When it comes to tax favorability between donor-advised funds vs. private foundations, there really isn’t one clear winner. Both can accept donations as tax deductions for the donor. However, a private foundation will typically limit the amount of your tax deduction for the donation to a maximum of 20-30% of your gross income. Meanwhile, a donor-advised fund tax deduction is usually a maximum of 30-50% of your gross income.
There are many variables that can affect the amount that can be treated as a tax-deductible donation, which is why it is important to consult with a CPA in addition to a trusted financial advisor when establishing a charitable giving plan. If you choose to donate stock rather than cash to either a DAF or private foundation, you will be able to use the fair market value of the stock as part of your tax-deductible charitable donation for that given year.
The filing required for a private foundation is considerably different than that required for a DAF. This can be a differentiator for executives choosing between these two vehicles.
If you prefer to remain anonymous and not publicize your name or the amount of your charitable donation, you might want to consider a donor-advised fund. A private foundation is required to file a form 990-PF every year with the IRS. This is a document that is made available to the public that lists all of the contributors and the amount that they chose to give during that particular year. Donor-advised funds, on the other hand, are not required to release donor names or the donation amount to the public. This is one reason we see more and more executives looking to the DAF when it comes to methods for making charitable donations.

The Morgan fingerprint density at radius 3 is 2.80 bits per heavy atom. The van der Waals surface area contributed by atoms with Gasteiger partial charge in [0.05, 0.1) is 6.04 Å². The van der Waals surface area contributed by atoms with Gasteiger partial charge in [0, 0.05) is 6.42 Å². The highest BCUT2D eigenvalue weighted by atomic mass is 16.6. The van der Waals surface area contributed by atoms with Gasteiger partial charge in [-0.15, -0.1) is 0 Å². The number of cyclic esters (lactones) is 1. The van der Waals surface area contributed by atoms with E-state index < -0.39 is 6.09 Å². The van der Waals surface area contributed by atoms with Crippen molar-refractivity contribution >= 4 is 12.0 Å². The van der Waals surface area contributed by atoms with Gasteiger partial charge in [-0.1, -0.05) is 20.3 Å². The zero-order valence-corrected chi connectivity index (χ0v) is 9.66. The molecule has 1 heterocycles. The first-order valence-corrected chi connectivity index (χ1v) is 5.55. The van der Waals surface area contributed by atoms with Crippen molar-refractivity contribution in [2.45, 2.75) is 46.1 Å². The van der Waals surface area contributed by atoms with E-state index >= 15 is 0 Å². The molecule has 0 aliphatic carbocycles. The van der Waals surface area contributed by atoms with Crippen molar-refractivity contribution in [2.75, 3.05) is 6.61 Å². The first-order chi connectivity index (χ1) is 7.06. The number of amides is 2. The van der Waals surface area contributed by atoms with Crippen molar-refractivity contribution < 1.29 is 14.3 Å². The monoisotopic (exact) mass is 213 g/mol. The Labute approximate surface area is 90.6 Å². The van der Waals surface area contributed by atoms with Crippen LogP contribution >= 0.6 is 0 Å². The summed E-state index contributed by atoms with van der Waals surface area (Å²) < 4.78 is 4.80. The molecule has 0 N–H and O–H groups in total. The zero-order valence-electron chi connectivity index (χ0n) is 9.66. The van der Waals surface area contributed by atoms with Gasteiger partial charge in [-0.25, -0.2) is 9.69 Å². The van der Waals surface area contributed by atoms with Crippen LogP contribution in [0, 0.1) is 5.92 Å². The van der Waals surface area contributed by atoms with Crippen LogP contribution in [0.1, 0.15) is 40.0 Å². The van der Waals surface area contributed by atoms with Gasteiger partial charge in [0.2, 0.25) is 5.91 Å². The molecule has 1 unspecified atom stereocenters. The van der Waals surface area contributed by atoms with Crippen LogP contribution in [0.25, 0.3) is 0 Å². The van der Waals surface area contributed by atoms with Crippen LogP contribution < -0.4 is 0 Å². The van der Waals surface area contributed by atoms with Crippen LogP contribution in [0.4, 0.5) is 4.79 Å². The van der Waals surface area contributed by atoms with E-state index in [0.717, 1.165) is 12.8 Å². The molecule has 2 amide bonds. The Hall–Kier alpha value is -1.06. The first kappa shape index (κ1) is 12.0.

Choosing a Donor-Advised Fund vs. Private Foundation
When it comes to charitable gift planning, one of the biggest hurdles that executives face is the stigma that you need to be a billionaire to effectively set up and execute a donor-advised fund or a private foundation. The truth is, there are options available for executives to pursue charitable goals at any monetary threshold.
No matter the method you choose to deliver your charitable donations, ensure you are making the most of the time and resources you’re putting toward a philanthropic endeavor by working with an expert. Due to the complex nature of donating money and other assets to charity, it is imperative that you work with an expert executive financial advisor who has experience helping top-level executives achieve their charitable goals, and ultimately, plan their legacy.
K. Wade Carpenter, CFP®, AIF®, ChFC®, CLU®, is an innovative wealth manager serving corporate executives and entrepreneurs from coast to coast. Throughout his more than 25-year career, Wade’s focus on C-level clients has made him a top strategist for charitable gift planning for executives, including establishing donor-advised funds and private foundations.
Are these strategies right for you? Reach out to the Carpenter Team today for a complimentary consultation to discuss your charitable giving goals. We can meet with you in person or online.